State Dept. Probes Computer Attacks

By Robin Wright
Washington Post Staff Writer
Wednesday, July 12, 2006

Hackers in China broke into the State Department's computer system in Washington and overseas in search of information, passwords and other data, the department said yesterday. The bureau that deals with China and North Korea was hit particularly hard, although the system penetrated contained unclassified information, U.S. officials said.

"The department did detect anomalies in network traffic, and we feel it prudent to take measures to ensure our system's integrity," said deputy spokesman Tom Casey. "I can confirm this is not a virus. The department is continuing an investigation into the incident."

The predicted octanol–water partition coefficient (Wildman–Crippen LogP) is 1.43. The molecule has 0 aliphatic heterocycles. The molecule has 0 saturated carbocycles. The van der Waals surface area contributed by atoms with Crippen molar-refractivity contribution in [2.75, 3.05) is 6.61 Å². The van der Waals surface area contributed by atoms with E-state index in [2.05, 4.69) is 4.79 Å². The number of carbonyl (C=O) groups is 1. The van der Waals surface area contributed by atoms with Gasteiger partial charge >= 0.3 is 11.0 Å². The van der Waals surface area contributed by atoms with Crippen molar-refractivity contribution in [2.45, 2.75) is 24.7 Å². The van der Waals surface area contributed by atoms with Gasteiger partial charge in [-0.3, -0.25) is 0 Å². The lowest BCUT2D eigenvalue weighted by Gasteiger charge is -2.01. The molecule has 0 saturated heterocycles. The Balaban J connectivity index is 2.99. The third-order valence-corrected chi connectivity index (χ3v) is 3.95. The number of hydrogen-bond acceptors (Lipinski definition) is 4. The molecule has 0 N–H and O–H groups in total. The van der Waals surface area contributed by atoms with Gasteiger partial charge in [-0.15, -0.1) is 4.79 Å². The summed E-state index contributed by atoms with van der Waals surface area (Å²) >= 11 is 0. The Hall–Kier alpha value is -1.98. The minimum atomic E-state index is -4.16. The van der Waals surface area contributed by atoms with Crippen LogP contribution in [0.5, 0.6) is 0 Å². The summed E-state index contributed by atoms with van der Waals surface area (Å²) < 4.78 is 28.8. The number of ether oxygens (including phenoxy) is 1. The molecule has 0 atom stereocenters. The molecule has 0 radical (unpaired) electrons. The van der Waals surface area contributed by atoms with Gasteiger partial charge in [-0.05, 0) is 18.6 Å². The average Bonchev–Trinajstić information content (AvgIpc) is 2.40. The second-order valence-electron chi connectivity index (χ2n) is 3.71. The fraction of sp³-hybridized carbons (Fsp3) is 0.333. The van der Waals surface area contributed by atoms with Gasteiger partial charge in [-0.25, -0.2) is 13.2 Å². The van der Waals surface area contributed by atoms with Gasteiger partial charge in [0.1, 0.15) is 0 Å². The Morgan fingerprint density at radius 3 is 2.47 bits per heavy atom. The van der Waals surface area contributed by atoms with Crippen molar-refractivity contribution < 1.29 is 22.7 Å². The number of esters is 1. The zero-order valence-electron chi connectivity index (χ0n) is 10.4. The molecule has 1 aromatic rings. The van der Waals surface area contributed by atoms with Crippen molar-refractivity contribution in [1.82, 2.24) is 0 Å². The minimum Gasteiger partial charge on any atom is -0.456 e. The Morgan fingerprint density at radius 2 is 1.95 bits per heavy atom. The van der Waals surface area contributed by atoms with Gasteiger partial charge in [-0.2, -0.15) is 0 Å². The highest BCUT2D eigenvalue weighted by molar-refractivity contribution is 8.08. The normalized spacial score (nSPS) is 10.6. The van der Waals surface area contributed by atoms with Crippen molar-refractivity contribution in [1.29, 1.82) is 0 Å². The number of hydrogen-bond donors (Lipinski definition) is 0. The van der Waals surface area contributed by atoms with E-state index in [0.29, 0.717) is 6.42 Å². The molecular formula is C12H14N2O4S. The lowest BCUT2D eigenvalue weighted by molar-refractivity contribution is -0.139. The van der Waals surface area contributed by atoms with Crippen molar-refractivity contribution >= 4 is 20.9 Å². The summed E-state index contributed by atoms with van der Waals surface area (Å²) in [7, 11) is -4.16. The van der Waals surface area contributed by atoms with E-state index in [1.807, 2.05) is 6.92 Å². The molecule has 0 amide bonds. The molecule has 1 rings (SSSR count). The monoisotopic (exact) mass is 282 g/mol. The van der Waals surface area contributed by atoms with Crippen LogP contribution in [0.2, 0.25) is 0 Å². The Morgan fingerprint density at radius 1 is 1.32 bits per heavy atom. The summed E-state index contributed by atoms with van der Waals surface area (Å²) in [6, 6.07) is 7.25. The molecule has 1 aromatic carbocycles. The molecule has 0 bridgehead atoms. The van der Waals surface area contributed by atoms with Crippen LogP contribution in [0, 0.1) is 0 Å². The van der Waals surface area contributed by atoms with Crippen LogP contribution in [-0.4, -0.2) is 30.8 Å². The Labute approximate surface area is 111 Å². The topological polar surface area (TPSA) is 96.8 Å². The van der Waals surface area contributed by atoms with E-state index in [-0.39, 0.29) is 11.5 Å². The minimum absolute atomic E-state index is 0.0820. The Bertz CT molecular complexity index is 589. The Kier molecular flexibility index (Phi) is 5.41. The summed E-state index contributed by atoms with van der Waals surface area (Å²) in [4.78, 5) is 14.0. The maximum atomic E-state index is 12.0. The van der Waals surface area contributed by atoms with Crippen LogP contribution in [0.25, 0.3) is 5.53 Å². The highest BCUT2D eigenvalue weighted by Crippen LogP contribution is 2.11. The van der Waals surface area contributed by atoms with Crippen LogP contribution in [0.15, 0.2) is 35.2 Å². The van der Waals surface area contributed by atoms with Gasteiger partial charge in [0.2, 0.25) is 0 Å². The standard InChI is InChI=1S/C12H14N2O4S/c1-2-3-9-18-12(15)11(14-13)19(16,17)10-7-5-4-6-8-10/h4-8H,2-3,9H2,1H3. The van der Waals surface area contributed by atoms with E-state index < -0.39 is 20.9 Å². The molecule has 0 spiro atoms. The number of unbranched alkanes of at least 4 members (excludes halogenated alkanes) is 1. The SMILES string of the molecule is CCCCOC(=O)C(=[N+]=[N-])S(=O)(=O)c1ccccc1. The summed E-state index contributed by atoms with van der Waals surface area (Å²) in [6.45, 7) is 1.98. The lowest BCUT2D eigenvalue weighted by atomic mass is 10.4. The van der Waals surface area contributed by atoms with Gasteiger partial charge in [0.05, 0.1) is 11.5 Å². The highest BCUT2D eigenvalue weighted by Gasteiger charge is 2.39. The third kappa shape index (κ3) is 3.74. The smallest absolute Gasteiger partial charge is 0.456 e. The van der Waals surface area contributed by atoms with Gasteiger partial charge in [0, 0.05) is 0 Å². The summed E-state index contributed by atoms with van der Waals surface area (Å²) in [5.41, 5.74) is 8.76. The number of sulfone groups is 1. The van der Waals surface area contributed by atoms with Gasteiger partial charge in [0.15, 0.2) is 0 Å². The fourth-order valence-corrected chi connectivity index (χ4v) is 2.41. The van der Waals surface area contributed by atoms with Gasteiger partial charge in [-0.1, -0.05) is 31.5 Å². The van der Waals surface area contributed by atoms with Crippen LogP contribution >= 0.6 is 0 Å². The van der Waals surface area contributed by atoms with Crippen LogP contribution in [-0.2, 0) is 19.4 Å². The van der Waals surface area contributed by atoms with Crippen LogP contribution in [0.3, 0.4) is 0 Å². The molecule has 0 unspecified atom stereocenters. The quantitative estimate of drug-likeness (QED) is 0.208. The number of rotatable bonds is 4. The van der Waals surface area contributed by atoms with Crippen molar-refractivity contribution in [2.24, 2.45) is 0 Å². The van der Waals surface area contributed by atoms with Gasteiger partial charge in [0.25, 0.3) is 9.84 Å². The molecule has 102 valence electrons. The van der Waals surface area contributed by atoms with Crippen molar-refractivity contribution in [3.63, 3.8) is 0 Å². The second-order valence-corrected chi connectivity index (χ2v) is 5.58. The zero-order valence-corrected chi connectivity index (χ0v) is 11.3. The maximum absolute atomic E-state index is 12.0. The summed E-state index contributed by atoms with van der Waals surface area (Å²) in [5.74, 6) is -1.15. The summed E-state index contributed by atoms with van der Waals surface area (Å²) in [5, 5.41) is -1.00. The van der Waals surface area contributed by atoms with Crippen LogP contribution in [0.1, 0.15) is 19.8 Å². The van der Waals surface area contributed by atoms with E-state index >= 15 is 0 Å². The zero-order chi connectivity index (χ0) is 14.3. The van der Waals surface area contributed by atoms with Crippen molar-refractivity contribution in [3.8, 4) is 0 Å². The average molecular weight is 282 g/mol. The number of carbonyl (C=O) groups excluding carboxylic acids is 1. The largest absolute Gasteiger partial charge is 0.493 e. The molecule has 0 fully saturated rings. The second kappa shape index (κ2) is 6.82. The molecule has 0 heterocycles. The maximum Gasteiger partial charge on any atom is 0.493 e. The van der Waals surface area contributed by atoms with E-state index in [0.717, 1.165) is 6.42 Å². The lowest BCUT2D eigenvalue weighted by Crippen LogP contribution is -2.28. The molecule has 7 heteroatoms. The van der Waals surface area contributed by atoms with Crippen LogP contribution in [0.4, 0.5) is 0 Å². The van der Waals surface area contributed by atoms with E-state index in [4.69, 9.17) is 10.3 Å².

The break-in represented a "concerted effort" from hackers in East Asia to penetrate the State Department and seize data, a senior official said. But no large-scale thefts have yet been detected.

The United States is not certain whether the hackers were government or individuals, although computer traffic in China is heavily controlled and monitored by the government and can be censored. China is also a leading suspect in a computer break-ins at the Pentagon and a variety of government agencies last year.

The break-in occurred in late June, a senior U.S. official said. State Department information security staff members detected strange activity and took immediate steps to prevent the system from being further compromised, he said. Internet access throughout the department and some of its foreign bureaus was limited for at least two days, officials added.

The department did not lose a substantial amount of information as a result of the hacker break-in, an official said. "We've maintained our system's integrity, he added.

© 2006 The Washington Post Company